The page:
Benefit # 2: It better than cardio training for fat loss.

The aerobic fitness craze got into full swing in the nineteen eighties, and it is still pervasive today. The reason for its popularity? It is supposed to be the best way to lose fat. This is a fallacy. Brief, intense muscular work does a much better job of making the body burn fat than a cardio program, of which our Hystrength (sm) exercise program does…and so does sprint training. Charles Poliquin, a strength and conditioning coach to elite athletes, cites three different studies on the remarkable effects of sprint training on fat loss. One study he cites had participants do either a 20 week steady state cardio program, or 15 weeks of interval sprint training. The researchers found that, on average, participants on the sprint training program lost more than nine times the amount of fat and 12% more visceral fat than the aerobic group did.

Steady state cardio exercise just does not compare.

Benefit #3: It improves insulin sensitivity.

This is a big deal. Metabolic syndrome and type 2 diabetes are crippling the health care system. Muscles become insensitive to insulin, leading to excess glucose in the bloodstream which causes chronic high blood sugar and encourages fat storage. The reason muscles become insensitive is because there is plenty of glucose/glycogen in the muscle already. It does not need more…it cannot handle more. The glycogen stores need to be drained regularly, especially if one eats a high carbohydrate diet. Intense muscular contractions will drain not only the glycogen stores of the slow twitch fibers, but the fast twitch fibers as well. The muscles will then be more responsive to insulin. Research is showing that metabolic syndrome and even type 2 diabetes can be reversed with proper diet and exercise. Sprint training can be a very useful tool in that regard.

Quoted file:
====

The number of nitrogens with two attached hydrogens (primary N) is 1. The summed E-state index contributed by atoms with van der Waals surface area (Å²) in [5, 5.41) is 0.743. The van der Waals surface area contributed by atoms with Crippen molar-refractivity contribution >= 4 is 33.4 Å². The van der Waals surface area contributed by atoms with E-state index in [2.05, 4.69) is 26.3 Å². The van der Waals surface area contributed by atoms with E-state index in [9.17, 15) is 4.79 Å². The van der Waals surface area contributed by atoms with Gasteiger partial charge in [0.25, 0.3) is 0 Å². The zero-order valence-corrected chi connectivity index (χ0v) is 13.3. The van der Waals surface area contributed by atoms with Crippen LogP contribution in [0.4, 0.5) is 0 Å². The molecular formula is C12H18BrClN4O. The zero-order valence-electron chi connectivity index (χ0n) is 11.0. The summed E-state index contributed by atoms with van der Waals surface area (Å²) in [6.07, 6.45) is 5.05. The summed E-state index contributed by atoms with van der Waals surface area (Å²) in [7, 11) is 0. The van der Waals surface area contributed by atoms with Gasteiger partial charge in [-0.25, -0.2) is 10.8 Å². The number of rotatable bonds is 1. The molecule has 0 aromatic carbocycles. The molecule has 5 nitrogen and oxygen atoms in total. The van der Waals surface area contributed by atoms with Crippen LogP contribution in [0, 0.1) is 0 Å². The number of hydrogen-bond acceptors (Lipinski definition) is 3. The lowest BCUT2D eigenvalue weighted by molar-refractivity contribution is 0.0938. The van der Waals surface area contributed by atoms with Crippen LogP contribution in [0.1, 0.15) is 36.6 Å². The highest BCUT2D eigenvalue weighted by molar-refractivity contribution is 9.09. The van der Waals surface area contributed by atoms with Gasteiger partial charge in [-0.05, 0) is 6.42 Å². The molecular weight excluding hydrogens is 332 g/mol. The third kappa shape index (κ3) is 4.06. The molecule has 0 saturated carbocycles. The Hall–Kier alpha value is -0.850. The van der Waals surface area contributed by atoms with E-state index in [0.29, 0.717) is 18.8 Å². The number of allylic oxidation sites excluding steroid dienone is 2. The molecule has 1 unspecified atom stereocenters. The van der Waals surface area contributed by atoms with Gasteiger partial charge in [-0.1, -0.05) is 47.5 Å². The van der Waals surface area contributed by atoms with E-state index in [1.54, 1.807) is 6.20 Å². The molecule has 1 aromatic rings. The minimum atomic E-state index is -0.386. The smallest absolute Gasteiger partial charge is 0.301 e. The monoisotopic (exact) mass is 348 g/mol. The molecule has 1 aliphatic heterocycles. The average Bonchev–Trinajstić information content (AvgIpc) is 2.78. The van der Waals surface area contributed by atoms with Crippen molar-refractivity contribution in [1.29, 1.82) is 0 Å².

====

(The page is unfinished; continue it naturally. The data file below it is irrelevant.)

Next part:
Benefit # 4: It builds new mitochondria.

Mitochondria produces energy for the body. It creates ATP, the fuel that powers our body, and research shows that degenerative diseases are largely caused by malfunctioning mitochondria. The  mitochondria decrease in number with age, or they get damaged and cannot function properly. The good news is that mitochondria can be stimulated to make more. The process is called mitochondrial biogenesis, and sprinting has been shown to do just that. According to Mark Sisson, a single bout of four 30 seconds sprints did trigger mitochondrial biogenesis. Moreover, new mitochondria can slow down the aging process and most certainly leads to a healthier outlook. We want more of this.

Benefit # 5: It builds endurance.